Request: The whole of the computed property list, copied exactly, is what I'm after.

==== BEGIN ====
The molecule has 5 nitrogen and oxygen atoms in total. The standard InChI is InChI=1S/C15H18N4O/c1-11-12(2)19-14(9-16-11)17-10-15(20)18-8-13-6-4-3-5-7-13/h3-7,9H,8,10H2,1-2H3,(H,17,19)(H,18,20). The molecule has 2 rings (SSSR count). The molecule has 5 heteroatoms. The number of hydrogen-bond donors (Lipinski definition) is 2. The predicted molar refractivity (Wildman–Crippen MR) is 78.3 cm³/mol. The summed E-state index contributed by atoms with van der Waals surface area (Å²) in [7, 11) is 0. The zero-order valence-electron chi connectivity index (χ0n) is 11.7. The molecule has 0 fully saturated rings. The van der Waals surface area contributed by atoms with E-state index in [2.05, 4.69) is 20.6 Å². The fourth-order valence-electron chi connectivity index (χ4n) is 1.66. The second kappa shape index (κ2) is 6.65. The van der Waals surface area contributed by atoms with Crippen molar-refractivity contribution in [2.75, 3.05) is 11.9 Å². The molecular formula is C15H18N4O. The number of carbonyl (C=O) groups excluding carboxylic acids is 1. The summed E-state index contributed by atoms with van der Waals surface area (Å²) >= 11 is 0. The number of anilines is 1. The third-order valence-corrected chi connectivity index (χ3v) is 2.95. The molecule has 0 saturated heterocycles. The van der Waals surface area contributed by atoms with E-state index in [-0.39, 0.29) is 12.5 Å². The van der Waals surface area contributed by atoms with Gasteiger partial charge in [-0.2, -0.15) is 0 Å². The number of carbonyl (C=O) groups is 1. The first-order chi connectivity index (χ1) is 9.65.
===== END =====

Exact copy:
The molecule has 5 nitrogen and oxygen atoms in total. The standard InChI is InChI=1S/C15H18N4O/c1-11-12(2)19-14(9-16-11)17-10-15(20)18-8-13-6-4-3-5-7-13/h3-7,9H,8,10H2,1-2H3,(H,17,19)(H,18,20). The molecule has 2 rings (SSSR count). The molecule has 5 heteroatoms. The number of hydrogen-bond donors (Lipinski definition) is 2. The predicted molar refractivity (Wildman–Crippen MR) is 78.3 cm³/mol. The summed E-state index contributed by atoms with van der Waals surface area (Å²) in [7, 11) is 0. The zero-order valence-electron chi connectivity index (χ0n) is 11.7. The molecule has 0 fully saturated rings. The van der Waals surface area contributed by atoms with E-state index in [2.05, 4.69) is 20.6 Å². The fourth-order valence-electron chi connectivity index (χ4n) is 1.66. The second kappa shape index (κ2) is 6.65. The van der Waals surface area contributed by atoms with Crippen molar-refractivity contribution in [2.75, 3.05) is 11.9 Å². The molecular formula is C15H18N4O. The number of carbonyl (C=O) groups excluding carboxylic acids is 1. The summed E-state index contributed by atoms with van der Waals surface area (Å²) >= 11 is 0. The number of anilines is 1. The third-order valence-corrected chi connectivity index (χ3v) is 2.95. The molecule has 0 saturated heterocycles. The van der Waals surface area contributed by atoms with E-state index in [-0.39, 0.29) is 12.5 Å². The van der Waals surface area contributed by atoms with Gasteiger partial charge in [-0.2, -0.15) is 0 Å². The number of carbonyl (C=O) groups is 1. The first-order chi connectivity index (χ1) is 9.65.